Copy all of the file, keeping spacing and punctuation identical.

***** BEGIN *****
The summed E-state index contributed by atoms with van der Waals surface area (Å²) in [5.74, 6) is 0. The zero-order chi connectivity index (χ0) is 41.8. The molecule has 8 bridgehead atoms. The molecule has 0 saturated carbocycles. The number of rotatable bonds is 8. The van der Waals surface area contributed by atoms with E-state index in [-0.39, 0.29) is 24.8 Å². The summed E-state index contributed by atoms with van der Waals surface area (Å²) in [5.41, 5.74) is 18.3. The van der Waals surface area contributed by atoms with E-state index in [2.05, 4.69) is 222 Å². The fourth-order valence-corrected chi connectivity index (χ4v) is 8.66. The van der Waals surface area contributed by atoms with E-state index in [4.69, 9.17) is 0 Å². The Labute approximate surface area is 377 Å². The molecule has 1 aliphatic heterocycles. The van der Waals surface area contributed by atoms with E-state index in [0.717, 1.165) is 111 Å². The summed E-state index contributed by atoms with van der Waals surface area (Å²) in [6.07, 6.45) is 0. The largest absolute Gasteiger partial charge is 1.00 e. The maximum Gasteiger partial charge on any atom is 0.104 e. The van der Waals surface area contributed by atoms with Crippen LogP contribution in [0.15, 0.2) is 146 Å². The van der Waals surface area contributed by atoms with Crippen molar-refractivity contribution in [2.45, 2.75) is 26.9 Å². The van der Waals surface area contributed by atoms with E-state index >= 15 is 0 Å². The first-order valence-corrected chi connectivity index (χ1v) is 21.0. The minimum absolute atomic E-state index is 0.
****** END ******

The summed E-state index contributed by atoms with van der Waals surface area (Å²) in [5.74, 6) is 0. The zero-order chi connectivity index (χ0) is 41.8. The molecule has 8 bridgehead atoms. The molecule has 0 saturated carbocycles. The number of rotatable bonds is 8. The van der Waals surface area contributed by atoms with E-state index in [-0.39, 0.29) is 24.8 Å². The summed E-state index contributed by atoms with van der Waals surface area (Å²) in [5.41, 5.74) is 18.3. The van der Waals surface area contributed by atoms with E-state index in [2.05, 4.69) is 222 Å². The fourth-order valence-corrected chi connectivity index (χ4v) is 8.66. The van der Waals surface area contributed by atoms with E-state index in [4.69, 9.17) is 0 Å². The Labute approximate surface area is 377 Å². The molecule has 1 aliphatic heterocycles. The van der Waals surface area contributed by atoms with E-state index in [0.717, 1.165) is 111 Å². The summed E-state index contributed by atoms with van der Waals surface area (Å²) in [6.07, 6.45) is 0. The largest absolute Gasteiger partial charge is 1.00 e. The maximum Gasteiger partial charge on any atom is 0.104 e. The van der Waals surface area contributed by atoms with Crippen LogP contribution in [0.15, 0.2) is 146 Å². The van der Waals surface area contributed by atoms with Crippen molar-refractivity contribution in [2.45, 2.75) is 26.9 Å². The van der Waals surface area contributed by atoms with E-state index >= 15 is 0 Å². The first-order valence-corrected chi connectivity index (χ1v) is 21.0. The minimum absolute atomic E-state index is 0.